Athletes with attention-deficit/hyperactivity disorder (ADHD) are more apt to play team sports than individual sports, a new study reveals.
For the study, the researchers looked at more than 850 athletes who competed at Ohio State University over a five-year period. Just over 5.5 percent had been diagnosed with ADHD, about the same percentage as in the overall student population.
The study authors said they expected athletes with ADHD to gravitate towards individual sports — such as golf or tennis — where they have more control, there is more repetition and they need not worry about responsibilities or roles of teammates or opponents.
“But what we found was our athletes with ADHD were twice as likely to compete in team sports, and their rate of participation in contact sports — like football, hockey and lacrosse — was 142 percent higher,” said study co-author Dr. James Borchers. He directs the division of sports medicine at Ohio State’s Wexner Medical Center.
Involvement in team sports may increase the risk of injury among athletes with ADHD, the researchers noted in a medical center news release.
Dr. Trevor Kitchin is a primary care sports medicine fellow at Wexner. “We know in young people with ADHD that they do have an increase in impulsivity and a little bit more reckless behavior,” he said.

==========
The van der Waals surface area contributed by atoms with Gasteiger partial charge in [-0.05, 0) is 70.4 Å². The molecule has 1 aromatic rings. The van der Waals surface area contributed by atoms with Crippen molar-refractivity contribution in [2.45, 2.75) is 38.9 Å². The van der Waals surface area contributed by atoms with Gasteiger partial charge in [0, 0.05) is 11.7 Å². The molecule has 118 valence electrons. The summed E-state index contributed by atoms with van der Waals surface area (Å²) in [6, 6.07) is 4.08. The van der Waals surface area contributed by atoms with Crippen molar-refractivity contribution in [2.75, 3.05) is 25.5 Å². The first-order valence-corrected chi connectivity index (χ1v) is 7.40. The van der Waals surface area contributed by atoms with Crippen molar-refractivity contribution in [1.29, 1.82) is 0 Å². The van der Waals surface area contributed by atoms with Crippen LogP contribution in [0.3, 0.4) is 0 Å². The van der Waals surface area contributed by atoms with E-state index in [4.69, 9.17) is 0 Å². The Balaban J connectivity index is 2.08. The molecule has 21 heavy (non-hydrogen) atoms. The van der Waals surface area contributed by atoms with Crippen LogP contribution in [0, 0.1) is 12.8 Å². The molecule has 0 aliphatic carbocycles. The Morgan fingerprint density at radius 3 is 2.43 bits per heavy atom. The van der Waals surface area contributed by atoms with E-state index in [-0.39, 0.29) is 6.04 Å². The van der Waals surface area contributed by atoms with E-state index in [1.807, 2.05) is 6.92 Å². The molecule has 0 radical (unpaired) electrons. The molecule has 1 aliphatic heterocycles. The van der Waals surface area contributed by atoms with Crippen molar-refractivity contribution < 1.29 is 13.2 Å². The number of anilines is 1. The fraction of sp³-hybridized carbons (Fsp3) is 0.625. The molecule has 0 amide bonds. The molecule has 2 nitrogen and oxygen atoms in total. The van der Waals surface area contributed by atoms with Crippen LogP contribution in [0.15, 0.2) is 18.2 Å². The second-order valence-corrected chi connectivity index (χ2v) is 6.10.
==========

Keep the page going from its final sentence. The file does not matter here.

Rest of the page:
“We’re not saying that ADHD led to injury, but given its known characteristics, it may be putting these athletes at higher risk, especially in contact sports,” Kitchin added.
The study was presented May 11 at the annual meeting of the American Medical Society for Sports Medicine, in San Diego.
Previous research has suggested that playing sports can ease ADHD symptoms in children, the study authors said.
“One of the most important things is having an open dialogue between the athlete, parents, coaches and athletic trainers so that they can work together to give the athlete the resources necessary to be successful in their sport,” Kitchin said.
More than 6 million children in the United States have ADHD.
Research presented at meetings is typically considered preliminary until published in a peer-reviewed journal.
The U.S. National Institute of Mental Health has more on ADHD.
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